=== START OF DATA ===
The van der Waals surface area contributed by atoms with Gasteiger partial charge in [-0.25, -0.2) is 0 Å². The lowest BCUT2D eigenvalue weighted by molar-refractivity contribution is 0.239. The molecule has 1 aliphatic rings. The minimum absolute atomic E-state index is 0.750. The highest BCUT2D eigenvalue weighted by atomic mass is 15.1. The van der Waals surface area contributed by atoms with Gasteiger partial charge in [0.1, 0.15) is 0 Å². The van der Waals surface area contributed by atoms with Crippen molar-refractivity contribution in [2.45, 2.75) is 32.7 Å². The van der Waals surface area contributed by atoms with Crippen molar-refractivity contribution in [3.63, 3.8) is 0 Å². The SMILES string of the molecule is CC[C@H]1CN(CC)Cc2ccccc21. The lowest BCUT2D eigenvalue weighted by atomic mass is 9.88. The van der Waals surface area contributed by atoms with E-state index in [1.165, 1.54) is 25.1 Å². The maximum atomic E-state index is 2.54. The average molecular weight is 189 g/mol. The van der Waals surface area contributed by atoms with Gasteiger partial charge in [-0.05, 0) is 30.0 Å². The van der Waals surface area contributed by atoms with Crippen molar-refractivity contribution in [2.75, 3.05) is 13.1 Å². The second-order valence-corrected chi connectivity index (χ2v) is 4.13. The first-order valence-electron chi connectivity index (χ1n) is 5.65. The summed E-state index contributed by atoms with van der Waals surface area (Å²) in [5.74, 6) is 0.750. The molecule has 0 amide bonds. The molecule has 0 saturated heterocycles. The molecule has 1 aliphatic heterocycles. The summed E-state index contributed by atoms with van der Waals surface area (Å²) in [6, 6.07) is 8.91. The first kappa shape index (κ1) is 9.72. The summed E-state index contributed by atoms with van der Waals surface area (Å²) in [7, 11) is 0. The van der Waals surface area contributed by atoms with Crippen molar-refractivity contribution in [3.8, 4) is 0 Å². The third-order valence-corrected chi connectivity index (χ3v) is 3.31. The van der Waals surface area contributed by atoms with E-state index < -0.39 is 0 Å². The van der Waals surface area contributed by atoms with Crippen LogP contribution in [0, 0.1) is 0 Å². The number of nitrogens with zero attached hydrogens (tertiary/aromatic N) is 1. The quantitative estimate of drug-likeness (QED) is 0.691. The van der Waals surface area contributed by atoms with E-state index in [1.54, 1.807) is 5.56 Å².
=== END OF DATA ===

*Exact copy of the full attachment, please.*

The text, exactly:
The van der Waals surface area contributed by atoms with Gasteiger partial charge in [-0.25, -0.2) is 0 Å². The lowest BCUT2D eigenvalue weighted by molar-refractivity contribution is 0.239. The molecule has 1 aliphatic rings. The minimum absolute atomic E-state index is 0.750. The highest BCUT2D eigenvalue weighted by atomic mass is 15.1. The van der Waals surface area contributed by atoms with Gasteiger partial charge in [0.1, 0.15) is 0 Å². The van der Waals surface area contributed by atoms with Crippen molar-refractivity contribution in [2.45, 2.75) is 32.7 Å². The van der Waals surface area contributed by atoms with Crippen molar-refractivity contribution in [3.63, 3.8) is 0 Å². The SMILES string of the molecule is CC[C@H]1CN(CC)Cc2ccccc21. The lowest BCUT2D eigenvalue weighted by atomic mass is 9.88. The van der Waals surface area contributed by atoms with E-state index in [1.165, 1.54) is 25.1 Å². The maximum atomic E-state index is 2.54. The average molecular weight is 189 g/mol. The van der Waals surface area contributed by atoms with Gasteiger partial charge in [-0.05, 0) is 30.0 Å². The van der Waals surface area contributed by atoms with Crippen molar-refractivity contribution in [2.75, 3.05) is 13.1 Å². The second-order valence-corrected chi connectivity index (χ2v) is 4.13. The first-order valence-electron chi connectivity index (χ1n) is 5.65. The summed E-state index contributed by atoms with van der Waals surface area (Å²) in [5.74, 6) is 0.750. The molecule has 0 amide bonds. The molecule has 0 saturated heterocycles. The molecule has 1 aliphatic heterocycles. The summed E-state index contributed by atoms with van der Waals surface area (Å²) in [6, 6.07) is 8.91. The first kappa shape index (κ1) is 9.72. The summed E-state index contributed by atoms with van der Waals surface area (Å²) in [7, 11) is 0. The van der Waals surface area contributed by atoms with Crippen molar-refractivity contribution in [3.8, 4) is 0 Å². The third-order valence-corrected chi connectivity index (χ3v) is 3.31. The van der Waals surface area contributed by atoms with E-state index < -0.39 is 0 Å². The van der Waals surface area contributed by atoms with Crippen LogP contribution in [0, 0.1) is 0 Å². The number of nitrogens with zero attached hydrogens (tertiary/aromatic N) is 1. The quantitative estimate of drug-likeness (QED) is 0.691. The van der Waals surface area contributed by atoms with E-state index in [1.54, 1.807) is 5.56 Å².